Here’s where I spotted a Cambodian girl looking like she was about to drown.
It was in a rice field. If it wasn’t for the picturesque scenery and two hands in the air, I may not have seen her.
I had only a couple of months earlier been to Bangladesh — another Asian country where too many children, in this instance a staggering 18,000 under the age of 17 — drown every year, and seen one successful drowning prevention programme in action.
But despite being given some stunning statistics, it wasn’t until I saw this girl struggling in the water that I truly realised the importance of such measures.
I was travelling to Lvea Em district in Kandal province, about 30 kilometres outside the Cambodian capital Phnom Penh, for a work assignment with Sidara Nuon from the country’s Center for Human Rights (CCHR).
As soon as I spotted her, from the left side of a tuk tuk, I yelled out to the driver, and the vehicle came to a halt.
We all ran down to the water, all three of us ready to dive in after her, me leaving my bag, with my iPhone, computer, wallet and more back in the tuk tuk, in a desperate bid to reach her.
She looked like she was trying to do freestyle, but she couldn’t get her head above the water. Unable to yell out to her mother, who was up the other end of the field with some other people, it was obvious she was in trouble.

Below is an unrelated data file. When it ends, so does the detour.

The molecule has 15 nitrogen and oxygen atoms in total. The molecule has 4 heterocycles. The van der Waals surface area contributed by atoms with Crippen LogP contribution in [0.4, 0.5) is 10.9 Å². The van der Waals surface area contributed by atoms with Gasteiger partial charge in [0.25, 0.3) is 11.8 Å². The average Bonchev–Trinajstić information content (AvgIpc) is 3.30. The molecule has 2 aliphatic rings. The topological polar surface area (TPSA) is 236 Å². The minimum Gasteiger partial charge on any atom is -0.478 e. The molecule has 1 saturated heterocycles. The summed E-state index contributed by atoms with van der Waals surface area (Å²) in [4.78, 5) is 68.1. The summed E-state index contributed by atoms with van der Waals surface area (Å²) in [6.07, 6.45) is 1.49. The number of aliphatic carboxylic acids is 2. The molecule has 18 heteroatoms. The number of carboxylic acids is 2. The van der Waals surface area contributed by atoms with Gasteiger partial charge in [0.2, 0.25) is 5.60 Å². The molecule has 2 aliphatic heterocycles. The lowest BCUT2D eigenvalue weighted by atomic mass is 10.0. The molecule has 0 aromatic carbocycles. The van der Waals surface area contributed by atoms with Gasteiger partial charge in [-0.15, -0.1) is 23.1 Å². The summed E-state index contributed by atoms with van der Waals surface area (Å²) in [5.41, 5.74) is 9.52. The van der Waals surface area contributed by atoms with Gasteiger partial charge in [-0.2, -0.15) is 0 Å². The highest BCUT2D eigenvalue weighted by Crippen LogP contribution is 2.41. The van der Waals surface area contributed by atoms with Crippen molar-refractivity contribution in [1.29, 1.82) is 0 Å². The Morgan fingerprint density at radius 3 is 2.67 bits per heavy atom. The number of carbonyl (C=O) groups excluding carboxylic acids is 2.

The driver, still wearing his jeans and top, got to her first and pulled her out. Thank God she was okay. The water had been very deep, he later said.
When her mother reached her, she burst into tears, as others huddled around them.
Sidara, the driver and I walked back up to the tuk tuk, got in it and continued our journey. The driver was still sopping wet, but this didn’t bother him one little bit.
Did he save the girl’s life? It’s quite likely he may have.
In Asia, people are drowning. Everywhere. All the time.
One child drowns every 45 seconds on the continent during daylight hours when many are swimming unsupervised, according to SwimSafe, a programme run by NGO Centre for Injury Prevention and Research Bangladesh (CIPRB).
Research shows that 95 per cent of all childhood drowning deaths occur in Asia, they say.
In Bangladesh, about 80 per cent of fatalities occur in ponds near homes where children may play, take a bath or wash their clothes unsupervised.
Drownings in Asia are in the news as much as road accidents, it seems. I have only been in Cambodia for a few months, but not a week goes by where I don’t read stories about drownings here.
In Bangladesh in September, the same week as the Safety 2016 conference in Finland, 35 people went missing in a ferry accident. Such incidents in the country are common.
But as Justin Scarr from The Royal Life Saving Society Australia (RLSSA),who have contributed to SwimSafe, points out, it is only in recent years that drowning has appeared “more frequently in global development conversations”.
since 2006, nearly half a million have learnt to swim in man-made and natural ponds modified with bamboo in rural areas, and portable pools in the Bangladeshi capital Dhaka, through SwimSafe.
We need to talk about drownings even more, but even more importantly, there needs to be more drowning prevention programmes in place.